DR Congo: UK and others must take responsibility for plunder and slavery
As the UN Security Council debates the plunder of gold and diamonds from war-torn Democratic Republic of Congo (DRC), Amnesty International has called on the UK government to fully investigate the British companies named by the UN as profiting from the illegal trade in DRC's mineral wealth. This trade has enabled criminal networks to run guns into the country and diamonds out, leading to massacre, rape and the use of child soldiers on an unprecedented scale.
Lesley Warner continued:
'We need greater transparency about the use of illegally traded minerals that have led to human rights abuses. The first step is for the government to conduct thorough investigations into British companies alleged to have been involved in this trade.'
Responding to the UN Panel Report on the Illegal Exploitation of Natural Resources from DRC, Amnesty International called on the UN Security Council to ensure that the arms embargo on eastern DRC is backed up by strong monitoring and enforcement to sever the link between the international Arms, exploitation of minerals and human rights abuses. The human rights organisation also called on the World Bank to condition future loans in the extractive industry sector on compliance with human rights standards, and on DRC's neighbours to act to curb the flow of illegally extracted minerals through their borders.
Lesley Warner said:
'By documenting the nexus of exploitation, arms trafficking, and conflict, the recommendations of this Panel represent an opportunity to address the root causes of a conflict that has claimed over three million lives since 1998. Now more than ever, the important work begun by this UN Panel should be reinforced and continued. The entire international community must act on its findings and recommendations.'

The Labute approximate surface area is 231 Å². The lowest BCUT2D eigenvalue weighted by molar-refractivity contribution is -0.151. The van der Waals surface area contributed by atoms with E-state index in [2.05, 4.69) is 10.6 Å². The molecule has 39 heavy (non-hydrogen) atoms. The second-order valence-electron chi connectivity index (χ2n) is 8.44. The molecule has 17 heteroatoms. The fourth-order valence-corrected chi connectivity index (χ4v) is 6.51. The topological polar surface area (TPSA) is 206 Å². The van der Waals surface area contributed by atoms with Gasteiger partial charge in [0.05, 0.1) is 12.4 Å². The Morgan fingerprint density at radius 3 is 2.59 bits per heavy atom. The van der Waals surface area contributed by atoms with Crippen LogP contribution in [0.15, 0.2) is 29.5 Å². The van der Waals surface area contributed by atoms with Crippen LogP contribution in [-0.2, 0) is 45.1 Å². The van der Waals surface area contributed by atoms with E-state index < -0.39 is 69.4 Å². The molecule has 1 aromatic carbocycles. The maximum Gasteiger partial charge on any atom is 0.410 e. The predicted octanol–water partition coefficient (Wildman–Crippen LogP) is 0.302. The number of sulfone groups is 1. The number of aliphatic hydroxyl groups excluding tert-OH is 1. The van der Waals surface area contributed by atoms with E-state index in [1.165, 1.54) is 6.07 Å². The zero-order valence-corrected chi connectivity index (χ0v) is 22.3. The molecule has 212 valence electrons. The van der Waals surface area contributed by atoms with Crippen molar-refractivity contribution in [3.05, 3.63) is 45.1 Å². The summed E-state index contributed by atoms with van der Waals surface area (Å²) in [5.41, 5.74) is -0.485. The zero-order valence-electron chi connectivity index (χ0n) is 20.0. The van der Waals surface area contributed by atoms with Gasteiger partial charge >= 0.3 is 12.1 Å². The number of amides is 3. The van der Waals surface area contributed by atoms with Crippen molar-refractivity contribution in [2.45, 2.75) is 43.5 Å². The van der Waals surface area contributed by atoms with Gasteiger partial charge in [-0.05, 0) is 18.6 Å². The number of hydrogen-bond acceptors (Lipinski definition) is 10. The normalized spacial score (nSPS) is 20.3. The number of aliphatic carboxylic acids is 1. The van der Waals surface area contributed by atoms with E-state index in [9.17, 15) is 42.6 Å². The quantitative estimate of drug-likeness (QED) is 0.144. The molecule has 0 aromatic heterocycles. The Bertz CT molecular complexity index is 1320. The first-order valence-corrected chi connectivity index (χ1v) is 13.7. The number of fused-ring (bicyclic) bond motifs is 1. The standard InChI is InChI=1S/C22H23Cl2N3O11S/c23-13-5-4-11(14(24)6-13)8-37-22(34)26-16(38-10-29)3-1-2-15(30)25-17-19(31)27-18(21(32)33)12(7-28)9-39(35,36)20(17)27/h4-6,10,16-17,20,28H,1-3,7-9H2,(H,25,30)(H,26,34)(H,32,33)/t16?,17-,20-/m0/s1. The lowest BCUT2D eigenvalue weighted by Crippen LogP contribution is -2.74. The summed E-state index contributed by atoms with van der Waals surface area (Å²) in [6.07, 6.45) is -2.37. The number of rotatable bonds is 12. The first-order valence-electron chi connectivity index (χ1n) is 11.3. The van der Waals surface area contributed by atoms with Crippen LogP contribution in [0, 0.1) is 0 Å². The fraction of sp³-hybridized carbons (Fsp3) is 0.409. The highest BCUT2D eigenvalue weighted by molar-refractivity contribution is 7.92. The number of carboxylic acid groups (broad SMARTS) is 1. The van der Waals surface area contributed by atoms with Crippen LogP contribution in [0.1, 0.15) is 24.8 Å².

The final report of the UN Panel systematically documents the way in which individuals and companies have been and are involved in natural resource exploitation in a way that fuels conflict and has led to systematic abuses of human rights. In 1999 and 2000, coltan production (an essential mineral used in the production of laptops and mobile phones) by unscrupulous businesses devastated farming in eastern DRC. The UN Panel notes that the ensuing social disarray led to severe violations of human rights akin to slavery.
Although the UN Panel's mandate precludes it from making judgements of culpability, it has documented clearly that many outstanding issues have still not been fully investigated and resolved with companies and neighbouring governments. It has investigated 119 of 157 parties (three quarters of the total) cited for possible violations of economic and social rights, and has referred dossiers on 18 companies to the UK, Belgian and German governments for further investigation.
Amnesty International has also called on the international community take immediate concrete measures to end illegal mineral trading by:
- supporting effective customs administration
- strengthening central DRC government auditing and accounting functions
- providing material support to reform DRC's so that those who have committed human rights abuses can be prosecuted.
Lesley Warner concluded:
'The international community must seize this opportunity now - a failure to do so will expose the people of the DRC to continued and further abuses of their basic human rights.'
The UN Panel also identified 12 States in the region through which goods originating in the DRC may be passing. Only four of these - Rwanda, Uganda, Zambia, and Zimbabwe - have responded with measures to curb exploitation. The UN Panel cites seven others - Angola, Burundi, CAR, Kenya, Mozambique, the Congo, Tanzania, and Zambia - for not responding to its enquiries.
Amnesty International is calling on the UN Security Council, the international community, the OECD Committee on International Investment and Multinational Enterprises (CIME), the OECD National Contact Points in member states, and the governments in the region to act upon the important findings and recommendations of the UN Panel report.